For the home front, living during a world war was an experience no one of today’s generation has experienced.  Judy and I have attempted to portray both the hardships they lived through and some of the activities that helped them to endure and be molded into the “Greatest Generation.”  I’m certain I have missed at least a million or so stories out there that are related to the sports of the 40’s, so let’s hear some!!

A great big thank you to gpcox for the research needed to put together this post. I hope you enjoyed it.

Tomorrow, I’ll begin a week of letters written in 1946. Dave’s homecoming is getting closer and closer and so is the arrival of Grandpa’s third grandchild over in France. 

Judy Guion

Special Picture # 326 – Trumbull House – Side Porch – Then and Now – 1922 – 2018

Recently I spent a night in the Trumbull House visiting with Paulette – Aunt Chiche to family and friends – and took quite a few pictures. For the next few Saturdays I will be posting pictures taken during this stay as well as older pictures of similar places taken over the years, when I have them. I hope you enjoy.

 

View of the Trumbull House from the barn, the section to the right is the original house, built in 1756, twenty years before we were an independent nation.

A similar view of the Trumbull House, year unknown.

A view of the Side Porch and the stonework done by Axel Larsen, who did odd jobs around the house while his wife, Astrid, was the Housekeeper during Arla’s prolonged illness. He lived in the Little House with his wife and daughter, Florence .

Here is a similar view, taken in 1945, The is a friend of Lad’s (with Smokey), who was at the Aberdeen Proving Grounds with Lad and came home with him on several occasions. Notice the stone railings and flower boxes.

This is Marian with one of the flower boxes taken in 1945, while she was living in Trumbull with Jean (Dick’s wife), Grandpa and Aunt Betty. Lad was in France at the time and she wanted to be as close as possible when he came home.

The Side Porch in 2018. The railings and flower boxes are gone.

 

This is a picture of “The Gang” on the Side Porch. Some names to remember: 5th female from the left – Jane (Claude-Mantle) Hall, married to Charlie Hall; boy in doorway behind her left shoulder – Arnold Gibson (Gibby), Lad’s best friend, who married Alta Pratt, and kept in touch their entire lives; female in the back row with only her eyes and hair showing – Barbara (Plumb) Linsley, Dan’s girlfriend for a few years but who married Pete Linsley; behind her left shoulder – Lad; to his left – Ethel Bushey, Elizabeth’s (Bissie good friend, who married Carl Wayne, who ran the Red Horse Gas Station in Trumbull Center; in front of Ethel, squatting on railing – Dave; to Dave’s left and behind – Pete Linsley; to his left sitting on the railing – Dan.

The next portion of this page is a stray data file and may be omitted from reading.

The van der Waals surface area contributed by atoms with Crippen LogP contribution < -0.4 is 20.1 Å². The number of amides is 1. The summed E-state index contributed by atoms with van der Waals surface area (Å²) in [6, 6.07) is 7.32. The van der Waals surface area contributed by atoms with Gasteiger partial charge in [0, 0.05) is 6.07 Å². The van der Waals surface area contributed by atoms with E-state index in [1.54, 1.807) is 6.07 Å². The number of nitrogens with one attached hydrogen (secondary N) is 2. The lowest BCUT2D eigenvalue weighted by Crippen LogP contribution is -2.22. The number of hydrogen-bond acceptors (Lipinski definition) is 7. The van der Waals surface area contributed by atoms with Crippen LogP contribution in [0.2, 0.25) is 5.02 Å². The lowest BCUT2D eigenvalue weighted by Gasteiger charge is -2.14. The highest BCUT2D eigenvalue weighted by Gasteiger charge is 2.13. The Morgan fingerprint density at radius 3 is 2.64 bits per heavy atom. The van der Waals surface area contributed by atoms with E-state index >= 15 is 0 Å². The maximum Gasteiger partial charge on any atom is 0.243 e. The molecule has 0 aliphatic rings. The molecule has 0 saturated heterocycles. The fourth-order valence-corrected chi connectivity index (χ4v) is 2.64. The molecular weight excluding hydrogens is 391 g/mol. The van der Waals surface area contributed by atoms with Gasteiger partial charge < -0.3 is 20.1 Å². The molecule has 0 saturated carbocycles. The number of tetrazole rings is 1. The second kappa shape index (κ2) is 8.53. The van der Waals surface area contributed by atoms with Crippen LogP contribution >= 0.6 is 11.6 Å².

Same picture, cropped.

The steps leading to the Summer Porch, which is the front end of the Side Porch, showing the same stonework as the Front Steps and one of the Pillars.

 

Special Picture # 321 – Cowboys – ADG circa 1900 and APG circa 1923

 

Alfred Duryee Guion (Grandpa) riding a cow about 1900

 

Alfred Peabody Guion (Lad) about 1923

Tomorrow, A very special Guest Post from GP Cox. who Blogs at pacificparatrooper.wordpress.com. This guest Post gives quite a bit of background on life for the American family during the 1940’s.

Judy Guion

 

 

 

 

 

Special Picture # 320 – Kemper Foster Peabody – Arla (Peabody) Guion’s Father – 1886

Kemper Foster Peabody (my great-grandfather) was born at Plymouth, Wisconsin, August 2, 1861. He attended Shattuck Military School in Faribault, Minnesota. He was a Civil Engineer and about five years after this picture was taken, was a member of the Second  Legislative Assembly of North Dakota. On  June 26, 1889, he married Anna Charlotta Westlin, born at Ostersund, Jemptland, Sweden, May 13, 1865.They had 7 children: Burton Westlin, Arla Mary (Peabody) Guion, Kemper Francis, Helen Perry (Peabody) Human, Anne Westlin (Peabody) Stanley, Laurence Kane and Dorothy Westlin Peabody.